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Bacterial inactivation using radial mode ultrasonic devices

Hunter, Graham I. (2008) Bacterial inactivation using radial mode ultrasonic devices. PhD thesis, University of Glasgow.

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Abstract

Bacterial inactivation is vitally important in many industrial processes and in particular those manufacturing products for human consumption. The consequences of poor inactivation processes can result in severe illness and death. To prevent this, several techniques have been developed over the years to ensure products are free from harmful bacteria. In the vast majority of cases either thermal or chemical inactivation is used in liquid products. Pasteurisation and boiling have been accepted methods of rendering a product free of pathogenic bacteria for centuries, as has the addition of small amounts of chlorine to water. Unfortunately, the use of thermal and chemical methods has a detrimental effect on the nutritional value, taste and texture of the product. Also, bacteria are living organisms and as such are subject to evolution. In fact, the rate at which bacteria multiply probably makes them the fastest evolving organisms on the planet. This means that bacteria are likely to evolve resistance to inactivation methods over a period of time and new methods will be required to aid the inactivation of pathogens. The use of ultrasonic vibrations to cause cavitation and thus bacterial inactivation has been shown to be successful. This method causes physical inactivation of bacteria by disrupting the bacterial cell wall thus adding a new tool in the arsenal against pathogens. This project investigated the bacterial inactivation capacity of radial and probe type ultrasonic horns. Radial horns were designed using finite element analysis and validated using experimental modal analysis. Several radial horns were investigated, tuned to the R0 and R3 modes, while probe type horns tuned to a longitudinal mode. A finite element model has been created to estimate the acoustic fields created by these devices, where water is the load medium, and therefore where zones of cavitation could be expected to occur. This finite element model is validated against photographic and chemiluminescent visualisation studies of the cavitation field. A microbiological study was carried out to determine the bacterial efficiency of these devices in a static (non-flow) system. This study used the organisms Escherichia coli and Staphlococcus aureus as the test organisms as they are non-pathogenic, well understood, easy to handle, and are useful indicators of bacterial inactivation performance that have been extensively studied. Further to the positive results from these tests, a continuous flow radial horn system was designed and constructed. This was used to test the bacterial efficiency of the radial horn device in a continuous flow situation. Results on the effect of flow rate and ultrasonic amplitude on the bactericidal effect on the two bacterial organisms used are presented.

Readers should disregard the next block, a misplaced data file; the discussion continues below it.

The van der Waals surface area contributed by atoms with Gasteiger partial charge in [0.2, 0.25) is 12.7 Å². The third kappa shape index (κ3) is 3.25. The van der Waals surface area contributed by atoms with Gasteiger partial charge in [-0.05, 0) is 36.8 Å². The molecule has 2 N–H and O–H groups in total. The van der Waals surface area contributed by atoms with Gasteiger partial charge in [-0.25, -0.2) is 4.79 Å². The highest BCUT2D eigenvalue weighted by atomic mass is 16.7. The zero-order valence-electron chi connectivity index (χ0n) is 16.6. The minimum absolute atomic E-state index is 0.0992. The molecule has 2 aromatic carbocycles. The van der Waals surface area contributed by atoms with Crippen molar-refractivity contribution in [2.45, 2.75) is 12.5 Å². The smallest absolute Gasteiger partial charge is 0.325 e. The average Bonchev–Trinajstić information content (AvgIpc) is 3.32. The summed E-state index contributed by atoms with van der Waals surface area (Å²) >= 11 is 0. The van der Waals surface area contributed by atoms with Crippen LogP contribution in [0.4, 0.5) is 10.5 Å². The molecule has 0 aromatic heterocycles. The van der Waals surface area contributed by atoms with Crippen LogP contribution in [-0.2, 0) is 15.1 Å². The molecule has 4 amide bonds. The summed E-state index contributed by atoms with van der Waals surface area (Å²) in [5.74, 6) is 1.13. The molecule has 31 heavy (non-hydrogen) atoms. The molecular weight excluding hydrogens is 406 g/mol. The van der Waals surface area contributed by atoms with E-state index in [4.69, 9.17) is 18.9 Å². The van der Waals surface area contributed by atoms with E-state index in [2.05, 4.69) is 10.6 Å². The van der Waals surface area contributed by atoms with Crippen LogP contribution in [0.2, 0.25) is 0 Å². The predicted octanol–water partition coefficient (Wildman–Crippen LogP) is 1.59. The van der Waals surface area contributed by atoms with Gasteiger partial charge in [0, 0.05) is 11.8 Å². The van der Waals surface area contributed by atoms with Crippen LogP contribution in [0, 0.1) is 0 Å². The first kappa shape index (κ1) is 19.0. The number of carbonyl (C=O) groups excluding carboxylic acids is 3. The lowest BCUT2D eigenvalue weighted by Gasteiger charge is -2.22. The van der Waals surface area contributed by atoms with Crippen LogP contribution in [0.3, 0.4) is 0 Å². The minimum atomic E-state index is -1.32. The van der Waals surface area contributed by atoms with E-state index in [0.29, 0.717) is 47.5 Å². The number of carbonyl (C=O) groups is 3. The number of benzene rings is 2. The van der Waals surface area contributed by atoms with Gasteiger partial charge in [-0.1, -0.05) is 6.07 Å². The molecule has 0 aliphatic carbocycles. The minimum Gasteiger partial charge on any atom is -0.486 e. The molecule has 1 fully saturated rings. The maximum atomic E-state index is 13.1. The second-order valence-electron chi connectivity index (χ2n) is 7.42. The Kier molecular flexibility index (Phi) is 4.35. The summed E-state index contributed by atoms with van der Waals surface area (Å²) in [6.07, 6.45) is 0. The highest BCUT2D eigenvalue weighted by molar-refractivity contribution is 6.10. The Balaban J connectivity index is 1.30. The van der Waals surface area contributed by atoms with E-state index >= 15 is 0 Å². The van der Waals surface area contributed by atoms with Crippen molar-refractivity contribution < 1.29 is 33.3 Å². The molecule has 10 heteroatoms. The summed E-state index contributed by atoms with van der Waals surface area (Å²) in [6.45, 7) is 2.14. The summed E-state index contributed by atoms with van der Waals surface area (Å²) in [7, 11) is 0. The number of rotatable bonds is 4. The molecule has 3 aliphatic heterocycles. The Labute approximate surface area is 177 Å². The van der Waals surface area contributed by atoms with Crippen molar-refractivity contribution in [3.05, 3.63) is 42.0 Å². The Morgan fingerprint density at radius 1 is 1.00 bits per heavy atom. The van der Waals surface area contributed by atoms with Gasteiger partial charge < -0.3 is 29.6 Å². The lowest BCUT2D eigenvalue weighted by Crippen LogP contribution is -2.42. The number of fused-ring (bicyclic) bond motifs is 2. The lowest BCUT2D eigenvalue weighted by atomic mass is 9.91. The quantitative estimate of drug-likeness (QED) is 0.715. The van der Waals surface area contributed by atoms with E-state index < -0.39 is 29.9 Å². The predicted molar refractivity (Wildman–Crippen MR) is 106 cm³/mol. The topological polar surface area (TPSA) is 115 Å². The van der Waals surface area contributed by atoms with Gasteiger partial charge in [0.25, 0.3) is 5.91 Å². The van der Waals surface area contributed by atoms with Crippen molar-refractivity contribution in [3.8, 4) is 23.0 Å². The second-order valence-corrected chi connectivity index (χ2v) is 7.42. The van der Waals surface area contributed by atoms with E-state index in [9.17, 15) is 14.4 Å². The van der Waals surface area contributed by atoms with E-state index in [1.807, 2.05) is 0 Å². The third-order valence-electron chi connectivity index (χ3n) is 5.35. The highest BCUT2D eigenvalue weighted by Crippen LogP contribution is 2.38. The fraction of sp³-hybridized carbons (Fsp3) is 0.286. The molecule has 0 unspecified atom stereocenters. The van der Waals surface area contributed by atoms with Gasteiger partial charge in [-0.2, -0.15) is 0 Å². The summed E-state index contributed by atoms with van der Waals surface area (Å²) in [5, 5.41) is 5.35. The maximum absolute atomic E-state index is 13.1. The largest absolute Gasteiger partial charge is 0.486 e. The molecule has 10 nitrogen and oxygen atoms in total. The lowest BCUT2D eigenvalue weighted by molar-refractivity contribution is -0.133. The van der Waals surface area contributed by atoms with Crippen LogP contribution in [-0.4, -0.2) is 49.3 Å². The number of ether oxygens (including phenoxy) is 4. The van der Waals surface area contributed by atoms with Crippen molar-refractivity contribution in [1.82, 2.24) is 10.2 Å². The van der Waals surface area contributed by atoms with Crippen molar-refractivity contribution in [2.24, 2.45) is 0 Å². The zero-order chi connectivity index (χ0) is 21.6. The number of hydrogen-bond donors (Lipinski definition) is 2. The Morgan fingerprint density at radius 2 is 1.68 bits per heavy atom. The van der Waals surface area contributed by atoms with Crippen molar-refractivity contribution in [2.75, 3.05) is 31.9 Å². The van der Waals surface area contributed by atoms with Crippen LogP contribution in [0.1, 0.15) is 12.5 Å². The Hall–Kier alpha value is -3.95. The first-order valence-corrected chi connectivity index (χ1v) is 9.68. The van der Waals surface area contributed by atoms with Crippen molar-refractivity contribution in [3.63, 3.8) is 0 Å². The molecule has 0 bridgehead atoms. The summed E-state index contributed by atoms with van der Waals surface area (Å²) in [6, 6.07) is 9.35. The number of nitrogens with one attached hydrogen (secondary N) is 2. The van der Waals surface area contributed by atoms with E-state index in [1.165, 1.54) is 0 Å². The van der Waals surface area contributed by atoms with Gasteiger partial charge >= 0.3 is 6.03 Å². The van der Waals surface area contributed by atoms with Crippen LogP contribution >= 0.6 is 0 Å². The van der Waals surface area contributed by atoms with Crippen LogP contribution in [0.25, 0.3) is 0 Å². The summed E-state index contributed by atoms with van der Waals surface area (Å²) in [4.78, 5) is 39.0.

Item Type: Thesis (PhD)
Qualification Level: Doctoral
Keywords: Cavitation, bacterial inactivation, ultrasound, radial mode, visualisation.
Subjects: Q Science > QR Microbiology
T Technology > TJ Mechanical engineering and machinery
Colleges/Schools: College of Science and Engineering > School of Engineering
Supervisor's Name: Lucas, Prof Margaret
Date of Award: 2008
Depositing User: Dr Graham Hunter
Unique ID: glathesis:2008-338
Copyright: Copyright of this thesis is held by the author.
Date Deposited: 16 Jul 2008
Last Modified: 10 Dec 2012 13:17
URI: http://theses.gla.ac.uk/id/eprint/338

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